I went into the new Artemis Fowl movie with zero knowledge of the book series. According to some comments I’d seen on social media from book fans, there was very little accuracy.
From what I could tell from watching the movie, Artemis Fowl Jr. has just been introduced into the world of fairies and magic, which just happens to be in the center of the earth (and it has much more advanced technology than its human counterpart). Artemis’s father, Artemis Fowl Sr., has been kidnapped by a fairy named Opal, who has a strangely distorted voice and never shows her face. This mystery fairy wants to take over the human world for the fairies, who have been forced to live underground in Haven City to protect their kind from the people living above ground. Now Artemis Jr. must take up his father’s business and find the legendary Aculos which has fairy powers that are never really explained.
If I could sum up Artemis Fowl in one word, it would be “exposition”. The exposition is everywhere in this movie. The movie starts with the capture and interrogation of Mulch Diggums, a giant dwarf with an unidentifiable accent played by Josh Gad. The accent almost immediately pulled me out of the movie, especially when he started to become the narrator of the story. Every time the narration starts it almost always becomes a fourth-wall break, with Mulch at times even staring directly into the camera like Jim from The Office. Mulch’s exposition is mixed with multiple readings from Artemis Fowl Sr.’s journal documenting the magical world he’d fought to keep hidden. Other characters, like Juliet Butler, the niece of the Fowls’ Butler, simply exist to explain concepts to Artemis Jr. and the audience (it’s also interesting to note that the Butler family, who serves the Fowls, was made black instead of being white like in the books).
The acting in Artemis Fowl is less than stellar, leading to some awkward scenes.
Poor Judi Dench has been in two of the worst movies of the past few months, Cats and Artemis Fowl. Unfortunately for her, Artemis Fowl is not her finest work, as she tries and fails to create a rough Irish accent while being the commander of the LEPRecon division of the police. Lara McDonnell, the young Irish actor who plays fairy cop Holly Short, is passionate about her role, but her acting seems cartoonish compared to others in quite a few scenes. Her character is also white-washed, which is a shame. Along with poor acting, most of the jokes fall flat, including Dame Judi Dench saying “get the four-leaf clover out of here” instead of cursing and Josh Gad making gluten-free jokes. Fortunately, there are some good actors in the movie, including child actor Ferdia Shaw who plays the title role of Artemis Fowl Jr. with a cockiness book fans will appreciate. I have to give him credit for working with what he was given (a particularly bad script). And Colin Farrell is charming with his natural Irish accent, for the short amount of time he is on the screen.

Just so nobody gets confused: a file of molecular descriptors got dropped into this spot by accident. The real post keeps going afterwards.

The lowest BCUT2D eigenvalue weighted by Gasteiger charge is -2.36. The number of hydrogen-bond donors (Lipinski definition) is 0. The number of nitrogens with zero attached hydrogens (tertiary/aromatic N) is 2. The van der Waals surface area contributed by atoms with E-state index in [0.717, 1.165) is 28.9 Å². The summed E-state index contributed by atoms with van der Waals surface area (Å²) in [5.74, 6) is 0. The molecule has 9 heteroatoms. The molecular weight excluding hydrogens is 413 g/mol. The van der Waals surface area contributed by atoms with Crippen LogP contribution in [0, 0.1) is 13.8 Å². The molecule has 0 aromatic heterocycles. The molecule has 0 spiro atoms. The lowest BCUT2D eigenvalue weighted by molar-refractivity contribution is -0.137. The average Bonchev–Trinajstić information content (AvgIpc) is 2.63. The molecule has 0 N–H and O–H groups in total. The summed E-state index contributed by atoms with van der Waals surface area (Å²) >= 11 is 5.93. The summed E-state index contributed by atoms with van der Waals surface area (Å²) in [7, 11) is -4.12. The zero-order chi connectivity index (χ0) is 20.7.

While the movie could have had an interesting plot, the CGI and editing are terrible, especially for a movie with a $125 million budget. One particularly horrifying scene depicts the giant dwarf Mulch pulling out his jaw like a giant shovel and eating through dirt to create a tunnel, farting the dirt out of his heart-decorated underpants. Oh, and he has magic hair. While some of the CGI effects were quite good, including “time bubbles” manipulated by the fairies, there are too many sparkles and bright lighting effects that make scenes more distracting. Other effects, like the horse legs of a centaur, seem cheesy and look as if they came from a movie from the early 2000s. Even the fight scenes that could have been interesting are made worse by their effects, particularly the slow-motion bits. I might have given the creators credit for using a cool font for the title and credits, but the font was white and made it nearly impossible to read in front of the bright scenes of Ireland.
One thing that I believed was quite good about Artemis Fowl was its music, composed by Patrick Doyle (known for his compositions in movies like Sense and Sensibility, Harry Potter and the Goblet of Fire, and Brave). The music fits well with the stereotypical scenes of Ireland, giving listeners the impression of classical Celtic music as the camera pans through green fields and passes by stone circles with magical runes. The scenery of Ireland is nice, but according to readers of the Artemis Fowl series, the world is meant to be gritty and mysterious, definitely not like the picturesque images shown.